The post has been updated for clarity.
Is the media's heavy focus on Washington "scandals" pushing positive economic developments to the wayside?
CNN correspondent Christine Romans observed that focus on Washington "scandals" may be knocking positive economic news off the agenda, claiming "now the economy is slowly healing, all the conversation is about controversies though."
Romans isn't alone in her observation. On the May 29 edition of MSNBC Live, Talking Points Memo's Igor Bobic highlighted the fact that "scandal-mania" in Washington is taking all the oxygen out of positive economic developments, prompting host Thomas Roberts to note, "There really is this obsession we have in D.C. right now talking about the IRS or Benghazi or even the DOJ scandal, but we're not talking about where we're moving economically as a country, but it is in a positive direction."
Indeed, media has been largely silent on economic gains, most recently demonstrated by an underreporting of the housing price surge.
On May 28, Standard & Poor's released its Case-Shiller index of home prices. The report showed that in March, housing prices rose at an annual rate above 10 percent, posting the largest gain in the housing market since April 2006.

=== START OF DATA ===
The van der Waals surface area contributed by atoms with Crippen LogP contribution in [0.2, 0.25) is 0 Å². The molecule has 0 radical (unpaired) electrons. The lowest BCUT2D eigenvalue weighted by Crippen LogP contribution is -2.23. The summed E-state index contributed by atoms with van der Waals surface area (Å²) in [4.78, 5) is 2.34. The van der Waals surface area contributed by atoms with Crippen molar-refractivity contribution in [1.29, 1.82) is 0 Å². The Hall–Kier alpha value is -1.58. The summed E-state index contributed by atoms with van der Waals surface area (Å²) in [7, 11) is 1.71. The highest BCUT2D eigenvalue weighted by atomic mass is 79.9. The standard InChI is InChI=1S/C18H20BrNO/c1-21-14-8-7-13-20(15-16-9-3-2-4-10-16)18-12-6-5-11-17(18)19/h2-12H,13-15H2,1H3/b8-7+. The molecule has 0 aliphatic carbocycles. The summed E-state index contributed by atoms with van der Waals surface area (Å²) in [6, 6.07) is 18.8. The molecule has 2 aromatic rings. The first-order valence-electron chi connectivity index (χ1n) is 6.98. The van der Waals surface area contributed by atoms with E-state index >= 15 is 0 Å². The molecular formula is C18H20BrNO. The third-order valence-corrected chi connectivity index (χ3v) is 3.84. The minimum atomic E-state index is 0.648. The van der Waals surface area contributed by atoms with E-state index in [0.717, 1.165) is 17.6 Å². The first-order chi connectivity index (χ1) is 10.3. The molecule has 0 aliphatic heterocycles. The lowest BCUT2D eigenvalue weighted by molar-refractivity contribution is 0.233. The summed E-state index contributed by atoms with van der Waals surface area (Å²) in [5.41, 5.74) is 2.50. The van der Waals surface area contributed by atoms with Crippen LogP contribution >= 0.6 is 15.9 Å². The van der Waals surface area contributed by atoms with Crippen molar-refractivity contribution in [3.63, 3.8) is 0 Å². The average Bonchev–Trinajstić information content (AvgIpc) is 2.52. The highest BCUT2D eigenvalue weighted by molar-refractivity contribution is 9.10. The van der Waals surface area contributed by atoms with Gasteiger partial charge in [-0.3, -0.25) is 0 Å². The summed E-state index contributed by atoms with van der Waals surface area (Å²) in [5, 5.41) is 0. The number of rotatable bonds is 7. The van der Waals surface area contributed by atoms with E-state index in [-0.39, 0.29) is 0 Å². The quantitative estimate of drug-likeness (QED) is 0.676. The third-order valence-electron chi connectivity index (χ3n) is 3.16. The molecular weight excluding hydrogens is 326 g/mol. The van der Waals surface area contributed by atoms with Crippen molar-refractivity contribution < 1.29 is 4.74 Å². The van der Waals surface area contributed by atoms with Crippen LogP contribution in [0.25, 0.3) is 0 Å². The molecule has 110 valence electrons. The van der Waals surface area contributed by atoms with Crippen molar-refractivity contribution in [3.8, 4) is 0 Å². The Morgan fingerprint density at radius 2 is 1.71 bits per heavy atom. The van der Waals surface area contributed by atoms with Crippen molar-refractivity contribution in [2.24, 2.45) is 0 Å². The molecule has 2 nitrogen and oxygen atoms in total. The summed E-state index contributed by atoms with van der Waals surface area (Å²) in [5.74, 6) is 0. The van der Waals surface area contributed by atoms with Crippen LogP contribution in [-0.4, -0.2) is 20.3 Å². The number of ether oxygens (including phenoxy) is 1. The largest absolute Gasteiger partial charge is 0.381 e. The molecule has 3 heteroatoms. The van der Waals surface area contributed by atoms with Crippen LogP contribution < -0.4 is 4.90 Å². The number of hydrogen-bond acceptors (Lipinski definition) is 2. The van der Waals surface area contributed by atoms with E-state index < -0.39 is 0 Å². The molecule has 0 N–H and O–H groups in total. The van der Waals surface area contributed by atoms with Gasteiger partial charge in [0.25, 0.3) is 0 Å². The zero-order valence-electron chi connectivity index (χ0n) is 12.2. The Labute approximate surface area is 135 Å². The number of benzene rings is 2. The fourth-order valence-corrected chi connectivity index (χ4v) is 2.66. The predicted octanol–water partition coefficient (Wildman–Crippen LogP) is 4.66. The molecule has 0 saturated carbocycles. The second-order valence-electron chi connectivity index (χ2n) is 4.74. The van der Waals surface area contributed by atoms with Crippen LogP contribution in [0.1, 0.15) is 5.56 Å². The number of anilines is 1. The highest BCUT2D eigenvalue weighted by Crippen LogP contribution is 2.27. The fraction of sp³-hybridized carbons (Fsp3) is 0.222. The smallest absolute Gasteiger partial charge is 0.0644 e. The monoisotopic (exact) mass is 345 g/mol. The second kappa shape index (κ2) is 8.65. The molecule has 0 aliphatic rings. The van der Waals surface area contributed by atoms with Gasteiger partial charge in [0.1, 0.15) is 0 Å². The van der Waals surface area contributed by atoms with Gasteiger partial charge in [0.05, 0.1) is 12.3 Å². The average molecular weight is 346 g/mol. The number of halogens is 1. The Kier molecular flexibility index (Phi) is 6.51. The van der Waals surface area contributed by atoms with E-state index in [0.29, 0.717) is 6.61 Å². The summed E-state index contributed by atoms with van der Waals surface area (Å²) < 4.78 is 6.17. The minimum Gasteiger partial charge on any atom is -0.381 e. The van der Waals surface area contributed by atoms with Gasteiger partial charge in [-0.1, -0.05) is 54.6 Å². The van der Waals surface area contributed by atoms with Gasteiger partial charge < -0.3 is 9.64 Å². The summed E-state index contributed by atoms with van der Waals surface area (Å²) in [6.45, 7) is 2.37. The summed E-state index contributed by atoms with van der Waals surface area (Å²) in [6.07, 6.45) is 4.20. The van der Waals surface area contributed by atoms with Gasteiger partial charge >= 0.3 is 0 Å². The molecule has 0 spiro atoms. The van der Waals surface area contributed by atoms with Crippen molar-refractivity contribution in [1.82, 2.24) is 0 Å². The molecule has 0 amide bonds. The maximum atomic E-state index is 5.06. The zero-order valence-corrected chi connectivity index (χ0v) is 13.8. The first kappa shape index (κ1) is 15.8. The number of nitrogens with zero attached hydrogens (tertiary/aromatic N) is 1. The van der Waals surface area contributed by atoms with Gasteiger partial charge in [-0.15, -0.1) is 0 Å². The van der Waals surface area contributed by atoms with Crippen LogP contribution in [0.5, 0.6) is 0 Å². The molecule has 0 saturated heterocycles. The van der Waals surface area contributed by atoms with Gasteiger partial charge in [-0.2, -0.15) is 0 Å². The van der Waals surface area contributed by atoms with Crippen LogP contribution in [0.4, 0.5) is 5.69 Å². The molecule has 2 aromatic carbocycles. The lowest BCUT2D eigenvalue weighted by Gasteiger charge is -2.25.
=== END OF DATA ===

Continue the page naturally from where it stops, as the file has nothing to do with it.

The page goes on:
This positive news, however, did not garner any significant attention from cable news networks. According to a Media Matters analysis, in the day following the release of the Case-Shiller report, Fox News, MSNBC, and CNN spent a total of nine minutes and 32 seconds discussing the surge in housing prices.
Housing prices in March rose at the highest annual level since April 2006, a sign of positive economic development that went largely underreported by cable news networks.
Media coverage of the effects of across-the-board spending cuts has narrowly focused on Federal Aviation Administration (FAA) furloughs, largely ignoring the broad effects of cuts on other programs and agencies.
On April 26, the House of Representatives approved legislation to end furloughs at the FAA, which had caused significant flight delays. The agency had previously warned that automatic spending cuts would force rolling furloughs of roughly 15,000 air traffic controllers and other staff.